It's been a while since I posted here, because I've been holidaying in Paris and London. I still love saying that.
We stayed in an apartment in Paris that was in a house built in 1663. Luckily, the plumbing was more recently upgraded, but the lift was so small two people could only squash into it with a certain level of intimacy. If there were groceries, one took the stairs. When we were leaving, we had to each take our luggage separately, and when it was my turn the owner literally threw my new vintage fur coat in on top of me, pushed the button and I held everything in while the door closed, before avalanching out on the ground floor. I loved it.
Unfortunately, Paris hasn't really grasped the idea of op shops, although 'vintage' stores are popping up all over the place. The distinction between 'vintage' and 'second hand' is - shall we say - blurred, and you have to comb through a lot of pretty average stuff to find the gems. I did see a Lagerfeld silk skirt for 10 euros,but it would have been snug on an emaciated poodle (provided it had been on a crash diet, was wearing shapewear and holding it's breath). Other vintage 'big names' were just plain out of my price range. In a weak moment, I bought a vintage wine coloured faux fur coat, which took up most of all of the room around me for the rest of the trip. It's total 1980's paisley silk-lined hand-finished swing style is so over the top I broke every single self-imposed luggage-limiting rule in buying it, but if we ever enter another ice age I will be looking stylish AND warm.
We loved Merci, which is a new and brilliant concept in charity stores, stocking new and secondhand books, clothes, jewellery, homewares, and just about everything else in classically classy French style. Kind of like Ikea-meets-St Vinnies. Great food, great shopping destination. My friend saw someone famous on the way to the loo, but couldn't remember his name. C'est la vie.
Parisians have fabulous hair and stylish glasses. They must have, because there was an optometrist and at least one hairdresser on every block. As I waited in gallery and museum queues, various, I noted that a man in a gallery or museum queue looks somehow deeper and more intelligent a) by being in the queue in the first place and b) by wearing studious and interesting, often tortoiseshell, round glasses.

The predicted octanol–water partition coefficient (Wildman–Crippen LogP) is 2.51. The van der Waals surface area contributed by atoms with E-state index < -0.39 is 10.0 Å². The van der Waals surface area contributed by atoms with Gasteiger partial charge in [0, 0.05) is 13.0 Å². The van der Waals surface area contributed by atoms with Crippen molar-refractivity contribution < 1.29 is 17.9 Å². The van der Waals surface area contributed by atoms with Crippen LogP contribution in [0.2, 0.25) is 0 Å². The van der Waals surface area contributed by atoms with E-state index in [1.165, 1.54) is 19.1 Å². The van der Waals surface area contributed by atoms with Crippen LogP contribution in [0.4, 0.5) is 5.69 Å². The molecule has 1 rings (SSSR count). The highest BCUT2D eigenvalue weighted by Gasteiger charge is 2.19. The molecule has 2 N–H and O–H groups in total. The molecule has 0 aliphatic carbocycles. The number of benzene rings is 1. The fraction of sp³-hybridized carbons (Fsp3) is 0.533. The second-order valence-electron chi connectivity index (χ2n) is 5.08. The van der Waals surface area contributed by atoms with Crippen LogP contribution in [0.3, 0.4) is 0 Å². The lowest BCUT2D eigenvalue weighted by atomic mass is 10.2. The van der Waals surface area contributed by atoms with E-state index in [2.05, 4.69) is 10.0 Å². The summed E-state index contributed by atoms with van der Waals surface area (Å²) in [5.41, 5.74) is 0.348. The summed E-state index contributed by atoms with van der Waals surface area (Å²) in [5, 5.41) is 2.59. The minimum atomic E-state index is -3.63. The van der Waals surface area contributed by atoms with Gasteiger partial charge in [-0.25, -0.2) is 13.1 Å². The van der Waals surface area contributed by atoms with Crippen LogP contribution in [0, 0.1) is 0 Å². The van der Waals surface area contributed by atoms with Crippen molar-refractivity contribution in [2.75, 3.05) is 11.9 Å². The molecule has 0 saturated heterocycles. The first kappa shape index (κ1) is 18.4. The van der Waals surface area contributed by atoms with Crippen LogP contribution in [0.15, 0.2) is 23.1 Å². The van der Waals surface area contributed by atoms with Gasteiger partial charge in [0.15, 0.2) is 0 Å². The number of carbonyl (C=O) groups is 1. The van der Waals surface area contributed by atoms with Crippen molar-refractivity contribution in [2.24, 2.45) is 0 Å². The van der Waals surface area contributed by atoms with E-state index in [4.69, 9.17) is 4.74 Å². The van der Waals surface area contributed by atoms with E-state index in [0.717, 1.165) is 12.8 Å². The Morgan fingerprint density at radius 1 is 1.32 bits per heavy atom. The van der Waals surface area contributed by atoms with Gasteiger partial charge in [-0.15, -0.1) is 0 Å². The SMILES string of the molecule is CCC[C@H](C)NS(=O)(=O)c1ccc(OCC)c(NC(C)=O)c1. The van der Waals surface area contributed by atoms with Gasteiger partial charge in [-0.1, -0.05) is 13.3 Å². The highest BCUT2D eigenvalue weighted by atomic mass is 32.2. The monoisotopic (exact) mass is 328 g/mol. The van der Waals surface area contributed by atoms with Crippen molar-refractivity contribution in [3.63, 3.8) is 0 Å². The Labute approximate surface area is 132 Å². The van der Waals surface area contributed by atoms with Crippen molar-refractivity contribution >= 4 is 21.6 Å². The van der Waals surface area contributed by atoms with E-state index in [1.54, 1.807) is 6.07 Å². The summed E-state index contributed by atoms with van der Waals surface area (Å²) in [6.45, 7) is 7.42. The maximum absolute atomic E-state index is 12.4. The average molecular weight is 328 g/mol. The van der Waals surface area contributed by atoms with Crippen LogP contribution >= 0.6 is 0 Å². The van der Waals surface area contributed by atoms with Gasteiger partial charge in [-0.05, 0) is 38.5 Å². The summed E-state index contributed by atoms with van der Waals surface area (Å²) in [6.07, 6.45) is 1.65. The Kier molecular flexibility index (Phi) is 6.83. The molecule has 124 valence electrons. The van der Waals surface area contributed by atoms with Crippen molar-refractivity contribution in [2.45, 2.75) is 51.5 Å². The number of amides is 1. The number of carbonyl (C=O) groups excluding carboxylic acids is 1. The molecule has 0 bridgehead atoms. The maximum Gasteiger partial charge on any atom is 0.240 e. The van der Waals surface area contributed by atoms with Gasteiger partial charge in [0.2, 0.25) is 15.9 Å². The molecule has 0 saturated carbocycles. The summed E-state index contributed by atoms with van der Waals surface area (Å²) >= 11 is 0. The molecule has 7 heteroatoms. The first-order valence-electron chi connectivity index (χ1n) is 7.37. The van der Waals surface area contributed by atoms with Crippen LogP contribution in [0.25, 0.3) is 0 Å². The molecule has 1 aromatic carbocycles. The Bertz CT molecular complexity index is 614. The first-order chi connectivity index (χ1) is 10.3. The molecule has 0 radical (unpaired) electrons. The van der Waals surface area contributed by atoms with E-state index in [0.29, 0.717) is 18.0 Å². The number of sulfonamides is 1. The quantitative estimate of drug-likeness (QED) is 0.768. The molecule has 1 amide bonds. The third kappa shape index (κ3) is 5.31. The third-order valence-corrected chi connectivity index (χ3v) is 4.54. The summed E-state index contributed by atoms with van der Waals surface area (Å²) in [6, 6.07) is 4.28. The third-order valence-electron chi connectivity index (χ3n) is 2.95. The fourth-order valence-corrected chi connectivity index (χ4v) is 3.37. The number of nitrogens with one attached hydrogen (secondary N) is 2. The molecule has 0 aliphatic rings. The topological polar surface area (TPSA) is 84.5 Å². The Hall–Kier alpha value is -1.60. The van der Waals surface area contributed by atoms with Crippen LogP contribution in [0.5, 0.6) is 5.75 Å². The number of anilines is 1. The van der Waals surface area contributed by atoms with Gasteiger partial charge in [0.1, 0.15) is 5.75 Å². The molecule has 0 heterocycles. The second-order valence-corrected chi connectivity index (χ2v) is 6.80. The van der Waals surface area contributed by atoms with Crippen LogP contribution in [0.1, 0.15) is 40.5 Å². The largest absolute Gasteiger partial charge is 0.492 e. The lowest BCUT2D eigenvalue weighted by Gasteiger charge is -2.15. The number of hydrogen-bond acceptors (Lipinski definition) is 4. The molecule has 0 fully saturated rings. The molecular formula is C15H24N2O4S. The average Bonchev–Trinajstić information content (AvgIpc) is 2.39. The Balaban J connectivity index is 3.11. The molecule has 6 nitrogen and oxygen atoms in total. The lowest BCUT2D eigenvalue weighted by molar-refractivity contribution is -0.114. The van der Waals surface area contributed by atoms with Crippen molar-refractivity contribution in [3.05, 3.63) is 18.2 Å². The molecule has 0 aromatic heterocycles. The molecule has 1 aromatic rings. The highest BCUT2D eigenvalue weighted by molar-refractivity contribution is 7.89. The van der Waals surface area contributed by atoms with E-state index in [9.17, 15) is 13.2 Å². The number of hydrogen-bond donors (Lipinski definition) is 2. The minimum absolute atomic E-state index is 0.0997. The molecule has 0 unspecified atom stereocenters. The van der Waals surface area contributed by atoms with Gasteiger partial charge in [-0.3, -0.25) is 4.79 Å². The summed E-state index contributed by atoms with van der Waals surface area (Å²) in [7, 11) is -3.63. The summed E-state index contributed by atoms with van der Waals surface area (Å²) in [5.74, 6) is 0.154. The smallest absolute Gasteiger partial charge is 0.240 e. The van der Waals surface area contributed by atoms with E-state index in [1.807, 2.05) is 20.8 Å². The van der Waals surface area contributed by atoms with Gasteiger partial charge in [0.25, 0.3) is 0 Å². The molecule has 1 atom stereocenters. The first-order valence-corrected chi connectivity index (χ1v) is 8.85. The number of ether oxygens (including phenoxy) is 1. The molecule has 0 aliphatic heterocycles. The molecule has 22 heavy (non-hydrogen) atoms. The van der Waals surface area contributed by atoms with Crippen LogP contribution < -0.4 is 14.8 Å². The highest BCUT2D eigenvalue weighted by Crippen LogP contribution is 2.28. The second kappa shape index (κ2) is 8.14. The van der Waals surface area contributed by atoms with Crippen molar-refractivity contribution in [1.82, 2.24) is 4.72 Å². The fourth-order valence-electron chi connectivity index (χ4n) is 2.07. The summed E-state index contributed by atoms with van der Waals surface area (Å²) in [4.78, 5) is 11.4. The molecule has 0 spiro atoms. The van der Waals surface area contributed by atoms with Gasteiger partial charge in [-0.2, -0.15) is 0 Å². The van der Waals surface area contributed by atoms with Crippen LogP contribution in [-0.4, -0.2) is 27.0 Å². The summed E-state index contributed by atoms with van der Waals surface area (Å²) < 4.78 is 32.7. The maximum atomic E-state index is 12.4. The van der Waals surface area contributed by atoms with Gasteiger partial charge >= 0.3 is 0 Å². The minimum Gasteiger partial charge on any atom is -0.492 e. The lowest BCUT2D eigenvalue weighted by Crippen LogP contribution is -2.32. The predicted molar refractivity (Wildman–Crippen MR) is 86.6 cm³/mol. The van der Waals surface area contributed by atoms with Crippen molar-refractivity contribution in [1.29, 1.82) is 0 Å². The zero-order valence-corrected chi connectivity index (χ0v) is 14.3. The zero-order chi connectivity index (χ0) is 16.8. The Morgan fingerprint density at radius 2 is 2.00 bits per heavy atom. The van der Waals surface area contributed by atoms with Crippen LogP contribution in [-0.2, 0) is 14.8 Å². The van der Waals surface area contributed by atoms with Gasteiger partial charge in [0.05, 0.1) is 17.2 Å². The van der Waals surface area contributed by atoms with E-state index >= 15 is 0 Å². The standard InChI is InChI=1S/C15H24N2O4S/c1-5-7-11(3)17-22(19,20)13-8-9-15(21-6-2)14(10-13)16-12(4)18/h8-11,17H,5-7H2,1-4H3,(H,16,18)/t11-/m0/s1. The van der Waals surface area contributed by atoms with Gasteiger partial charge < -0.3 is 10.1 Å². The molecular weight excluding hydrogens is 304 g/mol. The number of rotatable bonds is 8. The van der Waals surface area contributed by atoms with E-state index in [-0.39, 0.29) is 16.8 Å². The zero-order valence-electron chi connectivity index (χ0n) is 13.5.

I spent a happy hour or so in Shakespeare and Company, the famous bookshop, and managed to limit myself to one new and one secondhand book. Maybe it was more than one hour. It was a happy time. French gentlemen help ladies with their suitcases in the Metro, which has enormous amounts of steep stairs.
I discovered that French women are thin because everything, everything involves several flights of steep, narrow, uneven, spiral stairs. Houses, shops, the Metro, galleries, museums, chateaux, castles all involve the negotiation of steps. It's like permanent step classes. La toilette, Madame? In the cellar. The shoe department? Upstairs. Of course.
We saw people walking cats, and every breed of dog but the poodle. Not a single poodle. I felt vaguely cheated.
Probably 90% of the restaurants, cafes and shops wouldn't have met Australia's stringent health and planning regulations. We had the best food in places where the roof was too low, the floor was uneven, and there weren't enough toilets in the cellar. The road rules are more of a guideline really, people cycle without helmets, if the bar's crowded, drink outside on the footpath - it's a nanny state nightmare. Yet people are polite and well mannered and I didn't notice piles of dead bodies being wheeled away in carts from overcrowded eateries. They have the tourism thing nailed, and create a place which you want to return to soon, if you can drag yourself away at all.
I could hardly drag myself away, and I'm seriously thinking of selling everything I own so I can get back there soon.